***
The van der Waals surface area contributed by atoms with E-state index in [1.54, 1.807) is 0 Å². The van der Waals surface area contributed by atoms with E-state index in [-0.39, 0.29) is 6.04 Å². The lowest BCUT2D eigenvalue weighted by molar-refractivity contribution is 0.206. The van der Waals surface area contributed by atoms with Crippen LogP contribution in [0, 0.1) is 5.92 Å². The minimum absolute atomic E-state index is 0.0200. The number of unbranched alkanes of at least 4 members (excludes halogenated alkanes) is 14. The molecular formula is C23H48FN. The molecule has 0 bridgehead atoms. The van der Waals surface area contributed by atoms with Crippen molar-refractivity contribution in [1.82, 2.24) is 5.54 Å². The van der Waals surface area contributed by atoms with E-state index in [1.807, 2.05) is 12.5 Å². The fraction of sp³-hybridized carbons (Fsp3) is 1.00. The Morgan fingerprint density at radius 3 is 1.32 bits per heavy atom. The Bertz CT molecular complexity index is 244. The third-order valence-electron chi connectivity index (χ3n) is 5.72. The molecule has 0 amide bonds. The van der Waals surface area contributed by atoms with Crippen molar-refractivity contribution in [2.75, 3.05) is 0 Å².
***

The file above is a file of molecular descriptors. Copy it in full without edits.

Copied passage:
The van der Waals surface area contributed by atoms with E-state index in [1.54, 1.807) is 0 Å². The van der Waals surface area contributed by atoms with E-state index in [-0.39, 0.29) is 6.04 Å². The lowest BCUT2D eigenvalue weighted by molar-refractivity contribution is 0.206. The van der Waals surface area contributed by atoms with Crippen LogP contribution in [0, 0.1) is 5.92 Å². The minimum absolute atomic E-state index is 0.0200. The number of unbranched alkanes of at least 4 members (excludes halogenated alkanes) is 14. The molecular formula is C23H48FN. The molecule has 0 bridgehead atoms. The van der Waals surface area contributed by atoms with Crippen molar-refractivity contribution in [1.82, 2.24) is 5.54 Å². The van der Waals surface area contributed by atoms with E-state index in [1.807, 2.05) is 12.5 Å². The fraction of sp³-hybridized carbons (Fsp3) is 1.00. The Morgan fingerprint density at radius 3 is 1.32 bits per heavy atom. The Bertz CT molecular complexity index is 244. The third-order valence-electron chi connectivity index (χ3n) is 5.72. The molecule has 0 amide bonds. The van der Waals surface area contributed by atoms with Crippen molar-refractivity contribution in [2.75, 3.05) is 0 Å².